Anyway, with the watering done, we donned our suites and started going about the business of the day. First, Okie emptied out the full yellow-jacket trap. Nasty little carnivorous things. They swarm around the ground of the hive waiting for bees to drop or be thrown out (story about that later). Sometimes they try to enter the hive itself. When this happens, the bees group around the bees and flap their wings and overheat the yellow jacket.
The main task of the day was to transfer bees from two nuclear hive (five slots in width) to permanent hives of ten slots in width. Okie had picked-up the hives earlier, and they were still strapped for easy transit.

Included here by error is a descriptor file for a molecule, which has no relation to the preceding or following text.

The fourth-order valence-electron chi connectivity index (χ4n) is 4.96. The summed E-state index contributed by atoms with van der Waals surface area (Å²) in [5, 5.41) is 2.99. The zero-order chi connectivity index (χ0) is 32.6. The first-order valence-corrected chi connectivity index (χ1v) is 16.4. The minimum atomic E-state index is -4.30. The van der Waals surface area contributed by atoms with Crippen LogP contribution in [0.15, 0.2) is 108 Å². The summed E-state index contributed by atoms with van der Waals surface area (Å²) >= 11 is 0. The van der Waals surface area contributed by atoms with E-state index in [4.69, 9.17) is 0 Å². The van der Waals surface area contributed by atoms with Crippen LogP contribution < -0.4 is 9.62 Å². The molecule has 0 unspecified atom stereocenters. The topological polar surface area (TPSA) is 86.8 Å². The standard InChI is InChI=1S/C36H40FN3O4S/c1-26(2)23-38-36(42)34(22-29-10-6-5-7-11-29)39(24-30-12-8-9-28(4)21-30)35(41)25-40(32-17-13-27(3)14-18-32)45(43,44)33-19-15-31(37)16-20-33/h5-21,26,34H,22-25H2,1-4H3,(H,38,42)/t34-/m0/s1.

Oh, before we get too much into this, the pictures at this outing were shot with my D300/14 mm combo, instead of the iPhone 6 used previously. That is to say that I was kinda up close.
Then, it was just a matter of transferring the trays from one hive to the other. One thing to note is that, although the bees were clearly concerned about what was happening, there wasn’t a swarm around us. Most bees just kept on with their assigned tasks during the process.
One thing I forgot to mention was that Okie first replaced the nuclear hives with the new hives. Some of the bees started coming into the new hives even without any of the old trays having been installed. Seems like they used some sort of GPS.